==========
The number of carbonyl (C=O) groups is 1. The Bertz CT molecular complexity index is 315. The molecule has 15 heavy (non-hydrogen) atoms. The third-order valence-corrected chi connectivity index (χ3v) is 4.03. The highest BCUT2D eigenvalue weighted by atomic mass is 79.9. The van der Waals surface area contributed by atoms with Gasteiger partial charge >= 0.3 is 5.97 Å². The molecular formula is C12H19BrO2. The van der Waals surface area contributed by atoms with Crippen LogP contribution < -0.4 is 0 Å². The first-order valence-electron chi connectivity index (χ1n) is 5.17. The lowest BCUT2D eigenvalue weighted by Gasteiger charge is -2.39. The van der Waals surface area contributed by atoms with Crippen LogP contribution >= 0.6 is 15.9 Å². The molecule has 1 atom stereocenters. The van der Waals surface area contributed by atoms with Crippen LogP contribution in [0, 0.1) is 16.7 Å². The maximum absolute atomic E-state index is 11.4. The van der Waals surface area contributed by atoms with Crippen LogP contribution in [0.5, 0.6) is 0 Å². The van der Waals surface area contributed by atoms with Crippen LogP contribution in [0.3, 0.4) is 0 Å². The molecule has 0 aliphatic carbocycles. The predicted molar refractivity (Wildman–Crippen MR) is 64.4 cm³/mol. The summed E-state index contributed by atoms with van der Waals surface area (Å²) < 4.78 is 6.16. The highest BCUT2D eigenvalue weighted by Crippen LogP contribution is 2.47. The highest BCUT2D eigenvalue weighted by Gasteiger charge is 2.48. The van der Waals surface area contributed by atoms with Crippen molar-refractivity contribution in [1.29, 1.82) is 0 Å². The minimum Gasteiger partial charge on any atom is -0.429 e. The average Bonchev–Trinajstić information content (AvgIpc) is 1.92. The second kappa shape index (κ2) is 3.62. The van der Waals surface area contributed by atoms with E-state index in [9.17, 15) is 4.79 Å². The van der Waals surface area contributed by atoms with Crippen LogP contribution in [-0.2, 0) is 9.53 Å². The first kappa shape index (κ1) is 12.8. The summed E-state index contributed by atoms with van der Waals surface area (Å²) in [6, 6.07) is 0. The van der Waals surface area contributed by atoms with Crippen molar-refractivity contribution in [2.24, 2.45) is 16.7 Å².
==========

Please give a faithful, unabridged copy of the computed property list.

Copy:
The number of carbonyl (C=O) groups is 1. The Bertz CT molecular complexity index is 315. The molecule has 15 heavy (non-hydrogen) atoms. The third-order valence-corrected chi connectivity index (χ3v) is 4.03. The highest BCUT2D eigenvalue weighted by atomic mass is 79.9. The van der Waals surface area contributed by atoms with Gasteiger partial charge >= 0.3 is 5.97 Å². The molecular formula is C12H19BrO2. The van der Waals surface area contributed by atoms with Crippen LogP contribution < -0.4 is 0 Å². The first-order valence-electron chi connectivity index (χ1n) is 5.17. The lowest BCUT2D eigenvalue weighted by Gasteiger charge is -2.39. The van der Waals surface area contributed by atoms with Crippen LogP contribution >= 0.6 is 15.9 Å². The molecule has 1 atom stereocenters. The van der Waals surface area contributed by atoms with Crippen LogP contribution in [0, 0.1) is 16.7 Å². The maximum absolute atomic E-state index is 11.4. The van der Waals surface area contributed by atoms with Crippen LogP contribution in [0.5, 0.6) is 0 Å². The van der Waals surface area contributed by atoms with Crippen LogP contribution in [0.3, 0.4) is 0 Å². The molecule has 0 aliphatic carbocycles. The predicted molar refractivity (Wildman–Crippen MR) is 64.4 cm³/mol. The summed E-state index contributed by atoms with van der Waals surface area (Å²) < 4.78 is 6.16. The highest BCUT2D eigenvalue weighted by Crippen LogP contribution is 2.47. The highest BCUT2D eigenvalue weighted by Gasteiger charge is 2.48. The van der Waals surface area contributed by atoms with Crippen molar-refractivity contribution in [1.29, 1.82) is 0 Å². The minimum Gasteiger partial charge on any atom is -0.429 e. The average Bonchev–Trinajstić information content (AvgIpc) is 1.92. The second kappa shape index (κ2) is 3.62. The van der Waals surface area contributed by atoms with E-state index in [9.17, 15) is 4.79 Å². The van der Waals surface area contributed by atoms with Crippen LogP contribution in [-0.2, 0) is 9.53 Å². The first kappa shape index (κ1) is 12.8. The summed E-state index contributed by atoms with van der Waals surface area (Å²) in [6, 6.07) is 0. The van der Waals surface area contributed by atoms with Crippen molar-refractivity contribution in [2.24, 2.45) is 16.7 Å².